National Human Rights Institutions
National human rights institutions are State bodies with a constitutional and/or legislative mandate to protect and promote human rights.
National human rights institutions (NHRIs) are independent bodies, established by the state, with a broad constitutional or legal mandate to promote and protect human rights domestically.
NHRIs may have varying mandates and organisational structures. They are unique as they are the only independent human rights institutions accredited with an internally recognised accreditation process, based on the UN Paris Principles.
NHRI functions or activities are described in the Paris Principles as “responsibilities” and they require NHRIs with two main responsibilities: Human rights promotion and Human rights protection. National human rights institutions have a mandate to undertake these functions and to issue views, recommendations or even seek remedies before the courts.
Most importantly, National human rights institutions ensure that States meet their international obligations and that all efforts are made to implement them at the national level.
As independent entities, NHRIs are critical links between government and civil society insofar as they address the ‘protection gap’ between the rights of individuals and the responsibilities of the state.
Despite being state–mandated bodies, NHRIs are nonetheless required to function independently from government in accordance with the Paris Principles.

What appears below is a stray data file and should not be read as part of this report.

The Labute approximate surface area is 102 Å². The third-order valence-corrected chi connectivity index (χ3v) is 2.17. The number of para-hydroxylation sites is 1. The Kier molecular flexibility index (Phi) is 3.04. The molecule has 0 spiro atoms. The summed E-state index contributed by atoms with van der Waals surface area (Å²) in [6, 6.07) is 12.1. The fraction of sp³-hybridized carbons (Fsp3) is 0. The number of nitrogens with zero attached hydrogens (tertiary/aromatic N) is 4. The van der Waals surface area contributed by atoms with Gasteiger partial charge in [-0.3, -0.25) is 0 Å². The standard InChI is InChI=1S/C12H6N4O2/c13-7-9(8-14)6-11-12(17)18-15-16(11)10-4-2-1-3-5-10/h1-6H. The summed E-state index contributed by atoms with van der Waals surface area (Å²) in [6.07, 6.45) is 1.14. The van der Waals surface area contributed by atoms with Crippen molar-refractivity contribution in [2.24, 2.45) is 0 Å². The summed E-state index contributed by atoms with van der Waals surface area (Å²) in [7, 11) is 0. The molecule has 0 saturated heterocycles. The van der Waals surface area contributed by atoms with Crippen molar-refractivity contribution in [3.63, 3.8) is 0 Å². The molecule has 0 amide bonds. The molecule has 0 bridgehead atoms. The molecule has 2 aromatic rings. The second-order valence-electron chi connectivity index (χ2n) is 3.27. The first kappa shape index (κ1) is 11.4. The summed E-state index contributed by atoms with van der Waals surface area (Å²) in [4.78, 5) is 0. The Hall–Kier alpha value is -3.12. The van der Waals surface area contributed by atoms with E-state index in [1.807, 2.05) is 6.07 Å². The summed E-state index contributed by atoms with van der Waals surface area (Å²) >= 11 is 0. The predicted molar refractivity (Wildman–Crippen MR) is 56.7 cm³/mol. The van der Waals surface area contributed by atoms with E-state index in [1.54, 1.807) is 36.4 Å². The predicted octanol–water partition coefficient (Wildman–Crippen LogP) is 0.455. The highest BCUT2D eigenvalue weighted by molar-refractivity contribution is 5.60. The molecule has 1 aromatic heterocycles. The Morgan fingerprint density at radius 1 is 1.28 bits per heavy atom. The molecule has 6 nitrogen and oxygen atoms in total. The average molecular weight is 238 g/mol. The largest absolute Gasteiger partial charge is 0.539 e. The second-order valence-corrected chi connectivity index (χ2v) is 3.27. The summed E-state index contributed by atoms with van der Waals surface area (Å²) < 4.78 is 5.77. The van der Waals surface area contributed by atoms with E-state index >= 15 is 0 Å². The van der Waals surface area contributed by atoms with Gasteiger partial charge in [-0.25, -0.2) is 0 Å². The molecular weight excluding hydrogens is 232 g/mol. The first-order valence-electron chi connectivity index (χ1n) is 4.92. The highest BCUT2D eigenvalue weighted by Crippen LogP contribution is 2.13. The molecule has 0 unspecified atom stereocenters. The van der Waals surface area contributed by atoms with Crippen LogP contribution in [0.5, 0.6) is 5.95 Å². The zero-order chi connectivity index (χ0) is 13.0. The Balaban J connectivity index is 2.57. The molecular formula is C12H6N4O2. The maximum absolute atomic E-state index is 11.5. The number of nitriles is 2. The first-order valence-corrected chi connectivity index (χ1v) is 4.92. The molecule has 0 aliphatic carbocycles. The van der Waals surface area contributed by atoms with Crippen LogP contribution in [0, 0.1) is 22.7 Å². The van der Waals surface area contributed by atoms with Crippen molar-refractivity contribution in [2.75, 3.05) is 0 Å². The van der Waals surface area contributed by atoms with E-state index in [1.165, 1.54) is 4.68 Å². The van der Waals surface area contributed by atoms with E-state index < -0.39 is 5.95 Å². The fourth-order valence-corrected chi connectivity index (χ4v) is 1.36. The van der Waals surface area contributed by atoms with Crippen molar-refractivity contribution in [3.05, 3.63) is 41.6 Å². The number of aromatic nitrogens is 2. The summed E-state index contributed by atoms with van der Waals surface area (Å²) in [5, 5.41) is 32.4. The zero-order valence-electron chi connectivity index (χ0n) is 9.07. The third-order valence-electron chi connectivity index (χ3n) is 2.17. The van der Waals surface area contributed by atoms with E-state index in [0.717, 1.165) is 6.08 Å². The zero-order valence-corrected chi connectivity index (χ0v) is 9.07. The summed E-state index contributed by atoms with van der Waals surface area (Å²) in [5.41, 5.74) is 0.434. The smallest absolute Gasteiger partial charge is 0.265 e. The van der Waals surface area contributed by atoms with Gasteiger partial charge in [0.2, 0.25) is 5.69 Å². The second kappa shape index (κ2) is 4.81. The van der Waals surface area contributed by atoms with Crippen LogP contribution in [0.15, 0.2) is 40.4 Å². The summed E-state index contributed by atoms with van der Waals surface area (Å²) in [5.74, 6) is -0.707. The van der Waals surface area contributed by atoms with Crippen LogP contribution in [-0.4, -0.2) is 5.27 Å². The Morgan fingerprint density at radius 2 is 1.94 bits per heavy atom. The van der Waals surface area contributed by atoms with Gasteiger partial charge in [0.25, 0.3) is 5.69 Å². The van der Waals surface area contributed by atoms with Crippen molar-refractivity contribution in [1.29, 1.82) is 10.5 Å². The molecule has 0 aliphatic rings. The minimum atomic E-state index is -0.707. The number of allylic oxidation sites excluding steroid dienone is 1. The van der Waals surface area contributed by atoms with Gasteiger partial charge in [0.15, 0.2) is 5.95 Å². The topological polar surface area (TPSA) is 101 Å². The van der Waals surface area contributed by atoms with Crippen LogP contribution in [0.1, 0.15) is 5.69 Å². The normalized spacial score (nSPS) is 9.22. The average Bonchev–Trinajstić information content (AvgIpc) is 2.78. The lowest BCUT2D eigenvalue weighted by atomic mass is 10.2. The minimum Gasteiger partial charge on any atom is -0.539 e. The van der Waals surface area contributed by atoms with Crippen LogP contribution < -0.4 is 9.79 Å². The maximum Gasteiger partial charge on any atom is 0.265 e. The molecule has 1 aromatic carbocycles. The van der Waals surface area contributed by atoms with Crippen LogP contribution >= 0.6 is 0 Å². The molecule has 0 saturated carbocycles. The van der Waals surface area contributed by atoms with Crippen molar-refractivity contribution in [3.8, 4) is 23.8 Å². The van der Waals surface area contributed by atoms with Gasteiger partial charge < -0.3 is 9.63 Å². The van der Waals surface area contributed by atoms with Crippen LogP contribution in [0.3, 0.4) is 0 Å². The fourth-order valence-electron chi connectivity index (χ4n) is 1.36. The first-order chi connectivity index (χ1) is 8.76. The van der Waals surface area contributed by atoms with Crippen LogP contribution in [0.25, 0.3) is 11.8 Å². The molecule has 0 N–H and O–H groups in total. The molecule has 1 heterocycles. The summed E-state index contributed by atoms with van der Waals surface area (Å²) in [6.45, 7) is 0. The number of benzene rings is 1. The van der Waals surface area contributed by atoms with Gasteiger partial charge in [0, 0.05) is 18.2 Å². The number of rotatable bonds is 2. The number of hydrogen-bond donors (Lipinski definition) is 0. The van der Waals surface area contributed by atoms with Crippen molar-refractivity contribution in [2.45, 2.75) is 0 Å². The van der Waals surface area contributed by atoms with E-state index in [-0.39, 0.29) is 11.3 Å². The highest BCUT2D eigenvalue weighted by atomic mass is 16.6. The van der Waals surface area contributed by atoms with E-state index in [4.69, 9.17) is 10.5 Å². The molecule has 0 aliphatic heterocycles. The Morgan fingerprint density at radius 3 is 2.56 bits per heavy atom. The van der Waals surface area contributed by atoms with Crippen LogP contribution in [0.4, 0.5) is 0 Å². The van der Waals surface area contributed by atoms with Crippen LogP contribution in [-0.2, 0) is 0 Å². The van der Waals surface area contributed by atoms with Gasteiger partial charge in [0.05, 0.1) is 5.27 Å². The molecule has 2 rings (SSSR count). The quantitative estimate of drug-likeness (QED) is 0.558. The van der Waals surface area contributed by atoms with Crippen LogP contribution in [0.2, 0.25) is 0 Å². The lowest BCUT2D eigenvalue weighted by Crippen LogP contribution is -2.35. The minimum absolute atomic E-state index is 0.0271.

Independence is among the most important principles as it is crucial for the effectiveness of the institution’s mandate.
The importance of establishing and strengthening independent, pluralistic, well-resourced and autonomous NHRIs, consistent with the Paris Principles, has since been reaffirmed by the General Assembly and the Human Rights Council in various resolutions.
The most recent ones are resolution A/RES/72/181 adopted by the General Assembly in October 2017, resolution A/HRC/RES/39/17 adopted by the Human Rights Council in September 2018 and resolution A/RES/74/156 adopted by the UN General Assembly in December 2019.
From the two central roles of promotion and protection of human rights derive a number of responsibilities and functions:
- Advising the Government and parliament so that laws and polices are in line with international human rights standards;
- Monitoring and reporting on human rights violations
- Cooperating with:
- National stakeholders, civil society, NHRIs from other countries, and with regional bodies;
- The international human rights system;
- Protecting and promoting the rights of groups at risk, including those who are most vulnerable;
- Complaint handling
- Delivering Human rights education and promotion programmes
In order to ensure a fair balance of regional representation on GANHRI, the following regions, and their respective Regional Networks are recognised as representing NHRIs at the regional level.
These networks are:
- The Network of African National Human Rights Institutions (NANHRI);
- The Network of National Institutions for the Promotion and Protection of Human Rights in the Americas (RINDHCA);
- The Asia-Pacific Forum of National Human Rights Institutions (APF); and
- The European Network of National Institutions for the Promotion and Protection of Human Rights (ENNHRI)